Hi again. I just wanted to post a quick review of this game. Why a quick review? Well, this review will take me more time than the game itself in many ways.
I saw it in a bigger book store... and just decided to buy it... less than a 5 minute decision.
I checked my cash on hand. For $10, you really can't go wrong to try a game that can have as many players as you want.
I then walked back to our board game group and opened it up... a 2 minute read of the rules is all that it took.
If I count the walking and unwrapping time, that's roughly 10 minutes from decision to table. We played first with 4 players, and then with 5. If not for other games drawing our attention, we likely would have played again with 7. People were standing around watching us play, and laughing like mad. So, was this worth $10?
Whats in The Box
The small box contains 400 cards and a timer. The little hourglass is timed for 20 seconds, and the cards are 2 decks of 200 cards each. One of the decks is full of people, the other is a list of events. That's it, simplicity at it's finest.
Ok, first a quick overview of what this game IS and IS NOT. This is a game of epic challenges. Thing Hercules and his 12 labours, or the Odyssey... and then throw that right out the window. Some of the events are pretty mundane, while others are off the wall. But when they really come together is when you see who is performing them.
The game will go around the table, with the active player picking a person from the person deck, and the person he is challenging picking a person also. These are turned face up on the table in front of these players... and then the top event card is revealed.
At this point, a timekeeper flips the hourglass and the active player has 20 second to make his case! He must now debate why his person will be better at this challenge and beat his opponent. After this, the timer flips again, and the player who is challenged has 20 seconds to counter this claim. You can also add a 5 second rebuttal in there if you choose.... but this is the meat of the game.
After arguments are made, the rest of the table votes on who the winner is. So, as to what this game IS.... it IS a game of rhetoric. It is debating pure and simple. But what it is NOT is logical. The best logical argument may not win.... because if people are laughing, you are getting their vote.
Example.... from the title of this article....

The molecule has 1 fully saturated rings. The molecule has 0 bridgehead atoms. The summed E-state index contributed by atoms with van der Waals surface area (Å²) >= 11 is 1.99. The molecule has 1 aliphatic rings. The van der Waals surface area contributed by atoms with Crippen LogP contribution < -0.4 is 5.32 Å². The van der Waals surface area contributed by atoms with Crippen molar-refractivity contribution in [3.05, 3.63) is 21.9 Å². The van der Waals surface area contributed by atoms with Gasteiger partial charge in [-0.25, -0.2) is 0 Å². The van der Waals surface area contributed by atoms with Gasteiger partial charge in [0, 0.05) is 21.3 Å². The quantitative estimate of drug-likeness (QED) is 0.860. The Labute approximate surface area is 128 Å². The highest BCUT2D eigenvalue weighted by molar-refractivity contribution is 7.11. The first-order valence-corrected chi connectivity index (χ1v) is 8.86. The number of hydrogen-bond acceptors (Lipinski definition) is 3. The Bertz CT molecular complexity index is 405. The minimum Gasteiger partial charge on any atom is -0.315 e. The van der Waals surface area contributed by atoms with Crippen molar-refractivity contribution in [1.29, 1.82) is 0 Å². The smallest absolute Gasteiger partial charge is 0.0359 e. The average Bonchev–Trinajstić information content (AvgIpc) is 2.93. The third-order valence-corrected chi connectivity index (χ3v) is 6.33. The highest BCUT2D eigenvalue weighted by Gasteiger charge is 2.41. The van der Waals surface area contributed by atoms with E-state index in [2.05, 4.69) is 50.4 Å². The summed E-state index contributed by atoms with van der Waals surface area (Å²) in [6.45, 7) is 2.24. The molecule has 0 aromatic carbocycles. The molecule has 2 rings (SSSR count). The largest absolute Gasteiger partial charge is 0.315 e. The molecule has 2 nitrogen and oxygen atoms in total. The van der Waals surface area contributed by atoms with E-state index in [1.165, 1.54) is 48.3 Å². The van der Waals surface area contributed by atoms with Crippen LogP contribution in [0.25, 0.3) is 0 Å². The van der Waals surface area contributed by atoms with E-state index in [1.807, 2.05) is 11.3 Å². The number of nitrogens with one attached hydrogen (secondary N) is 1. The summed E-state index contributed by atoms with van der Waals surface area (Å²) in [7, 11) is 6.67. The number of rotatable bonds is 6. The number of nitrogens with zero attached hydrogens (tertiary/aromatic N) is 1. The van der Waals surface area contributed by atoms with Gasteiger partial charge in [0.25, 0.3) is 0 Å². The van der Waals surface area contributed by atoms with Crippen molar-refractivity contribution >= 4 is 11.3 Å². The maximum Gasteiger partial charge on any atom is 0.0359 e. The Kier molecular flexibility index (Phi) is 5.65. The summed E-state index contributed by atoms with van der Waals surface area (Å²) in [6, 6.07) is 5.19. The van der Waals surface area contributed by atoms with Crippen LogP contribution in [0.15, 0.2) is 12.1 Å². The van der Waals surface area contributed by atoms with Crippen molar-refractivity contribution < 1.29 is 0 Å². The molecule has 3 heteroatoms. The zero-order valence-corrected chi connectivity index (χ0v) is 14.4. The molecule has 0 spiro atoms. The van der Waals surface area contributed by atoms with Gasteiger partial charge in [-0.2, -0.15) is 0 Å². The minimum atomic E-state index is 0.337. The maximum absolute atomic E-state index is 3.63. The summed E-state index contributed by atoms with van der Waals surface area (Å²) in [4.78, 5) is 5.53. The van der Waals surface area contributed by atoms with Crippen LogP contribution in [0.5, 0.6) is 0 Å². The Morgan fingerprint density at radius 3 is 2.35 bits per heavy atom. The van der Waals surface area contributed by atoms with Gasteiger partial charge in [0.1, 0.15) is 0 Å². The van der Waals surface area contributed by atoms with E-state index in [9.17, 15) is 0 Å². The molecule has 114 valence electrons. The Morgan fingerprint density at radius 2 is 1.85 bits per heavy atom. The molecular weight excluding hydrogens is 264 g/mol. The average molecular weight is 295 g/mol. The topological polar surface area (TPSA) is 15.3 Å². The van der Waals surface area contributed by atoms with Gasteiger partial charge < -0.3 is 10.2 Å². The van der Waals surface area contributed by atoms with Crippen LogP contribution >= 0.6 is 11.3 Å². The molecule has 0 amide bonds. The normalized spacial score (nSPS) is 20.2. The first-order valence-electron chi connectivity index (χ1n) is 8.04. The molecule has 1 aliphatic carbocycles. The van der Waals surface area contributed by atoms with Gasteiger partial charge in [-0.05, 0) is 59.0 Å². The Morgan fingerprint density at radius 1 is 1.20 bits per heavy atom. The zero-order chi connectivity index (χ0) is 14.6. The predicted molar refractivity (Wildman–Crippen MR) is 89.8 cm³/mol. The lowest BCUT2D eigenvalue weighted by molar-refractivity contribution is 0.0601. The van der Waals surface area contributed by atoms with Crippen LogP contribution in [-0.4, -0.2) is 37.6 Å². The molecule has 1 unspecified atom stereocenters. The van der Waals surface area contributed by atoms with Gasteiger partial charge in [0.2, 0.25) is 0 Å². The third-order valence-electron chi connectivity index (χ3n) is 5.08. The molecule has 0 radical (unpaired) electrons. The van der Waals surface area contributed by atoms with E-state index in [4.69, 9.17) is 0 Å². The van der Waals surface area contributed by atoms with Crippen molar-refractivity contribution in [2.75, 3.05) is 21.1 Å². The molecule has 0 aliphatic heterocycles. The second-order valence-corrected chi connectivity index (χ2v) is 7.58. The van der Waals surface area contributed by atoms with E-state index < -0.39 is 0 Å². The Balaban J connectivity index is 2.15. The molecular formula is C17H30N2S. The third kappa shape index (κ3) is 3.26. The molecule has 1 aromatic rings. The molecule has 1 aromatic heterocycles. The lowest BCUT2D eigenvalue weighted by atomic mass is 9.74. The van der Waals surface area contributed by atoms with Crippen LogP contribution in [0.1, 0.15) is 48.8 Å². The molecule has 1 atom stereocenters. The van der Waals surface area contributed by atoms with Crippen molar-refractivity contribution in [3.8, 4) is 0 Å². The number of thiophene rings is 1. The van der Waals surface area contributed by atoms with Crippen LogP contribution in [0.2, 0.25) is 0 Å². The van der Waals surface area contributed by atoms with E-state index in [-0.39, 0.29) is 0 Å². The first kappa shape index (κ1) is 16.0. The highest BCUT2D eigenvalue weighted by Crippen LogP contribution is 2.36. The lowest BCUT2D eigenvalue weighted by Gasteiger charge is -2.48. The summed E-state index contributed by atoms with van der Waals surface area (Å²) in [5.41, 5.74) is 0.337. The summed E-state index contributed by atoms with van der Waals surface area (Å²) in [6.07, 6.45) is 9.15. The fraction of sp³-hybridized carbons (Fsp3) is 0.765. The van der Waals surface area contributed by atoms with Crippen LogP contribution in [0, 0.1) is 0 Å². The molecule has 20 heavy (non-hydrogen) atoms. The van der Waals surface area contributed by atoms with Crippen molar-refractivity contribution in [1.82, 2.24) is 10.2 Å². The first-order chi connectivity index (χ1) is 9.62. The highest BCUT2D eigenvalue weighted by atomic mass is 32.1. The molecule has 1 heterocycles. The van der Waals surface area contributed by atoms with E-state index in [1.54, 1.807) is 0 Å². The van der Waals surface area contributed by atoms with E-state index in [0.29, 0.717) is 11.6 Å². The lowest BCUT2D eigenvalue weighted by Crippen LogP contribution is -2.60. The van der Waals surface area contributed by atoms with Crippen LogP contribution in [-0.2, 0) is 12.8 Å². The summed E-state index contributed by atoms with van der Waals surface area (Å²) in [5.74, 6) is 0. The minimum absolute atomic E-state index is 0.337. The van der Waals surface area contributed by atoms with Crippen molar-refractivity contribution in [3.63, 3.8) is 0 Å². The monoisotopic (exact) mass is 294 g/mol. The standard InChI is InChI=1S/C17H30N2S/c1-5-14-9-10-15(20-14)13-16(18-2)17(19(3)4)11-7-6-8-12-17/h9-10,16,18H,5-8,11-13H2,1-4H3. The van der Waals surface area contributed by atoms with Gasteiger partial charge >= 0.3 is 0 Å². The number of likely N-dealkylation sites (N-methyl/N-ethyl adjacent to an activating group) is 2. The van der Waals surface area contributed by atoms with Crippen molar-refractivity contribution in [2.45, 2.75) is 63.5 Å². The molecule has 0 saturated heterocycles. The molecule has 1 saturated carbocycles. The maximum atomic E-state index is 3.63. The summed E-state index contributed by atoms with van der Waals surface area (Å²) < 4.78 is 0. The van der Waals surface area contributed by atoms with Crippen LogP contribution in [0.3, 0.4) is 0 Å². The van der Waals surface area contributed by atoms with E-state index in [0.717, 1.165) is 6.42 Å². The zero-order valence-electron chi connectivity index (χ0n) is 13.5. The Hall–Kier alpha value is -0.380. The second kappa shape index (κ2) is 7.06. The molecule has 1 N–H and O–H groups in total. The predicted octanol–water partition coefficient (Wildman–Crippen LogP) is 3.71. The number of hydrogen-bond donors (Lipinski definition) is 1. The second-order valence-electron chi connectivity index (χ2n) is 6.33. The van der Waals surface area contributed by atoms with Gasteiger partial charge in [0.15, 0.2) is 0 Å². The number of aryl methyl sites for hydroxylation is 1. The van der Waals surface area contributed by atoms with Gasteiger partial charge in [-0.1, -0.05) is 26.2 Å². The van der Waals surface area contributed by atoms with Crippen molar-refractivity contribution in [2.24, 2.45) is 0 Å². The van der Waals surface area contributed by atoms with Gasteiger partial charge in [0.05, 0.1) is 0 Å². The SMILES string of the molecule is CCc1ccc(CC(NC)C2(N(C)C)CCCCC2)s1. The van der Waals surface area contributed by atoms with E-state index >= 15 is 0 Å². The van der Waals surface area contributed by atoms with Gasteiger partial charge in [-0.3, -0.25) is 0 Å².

Who would Win?
Harry Houdini vs Stephen Hawking in a Ski Race!
I made a bold argument, and yet, the sheer hilarity of Hawking coming down a slope lost this argument for me. And you know what? That's what makes this game work. Yes, Barbie clearly beats John Wayne at gymnastics, she always sticks that landing perfectly stiff after all. And apparently Spider-Man is not all that great in a Baking Contest, who would have thunk it?
Yeah, this game is fun. As I said, even those standing near the table to see what we were doing were having a good laugh. If someone is completely logical, they might not enjoy this game. If your argument is based on physics, or the fact that someone is dead precludes them from participating in any of these events in your mind, you aren't really getting it. I am not sure how large a group this can effectively take before it gets too long to play, but I can see 8 or even 10 being not too big of a problem.
I have even thought of a variant or two that can use these cards to good effect, so while it's own replayability is great, it also lends itself to some tinkering for even more fun. All in all, you can't beat that for $10.
I can't stress this enough, for $10, you cannot go wrong. For a nice party game, Who Would Win? beats out many other party games we have played for my group, at a fraction of the cost. This seems to be another of those rare cases where someone markets just the bare essentials for a game, and gets it right. I can't say it is going to be fun for every group, but a non-gamer can sit down and understand the intent and fun of this game right away.
Also, the timer is nice, but not strictly necessary. Stop watches, smart phones, a decent time keeper, tons of ways to replace this. So with just the cards, we can even reduce the size of the container (which is already small) and fit this whole game in your pocket. Easily one of the smallest party games I have seen that can accommodate so many players.
I don't think you can go wrong with this one.....
Awesome. Good review!
You might also like Argue.
I like the game, but disagree - you can go wrong. Played with some people who a little shy and did NOT enjoy Speech in hs/college - they felt embarrassed and awkward the whole time, but wouldn't say so of course, but unanimously let me know about it afterwards.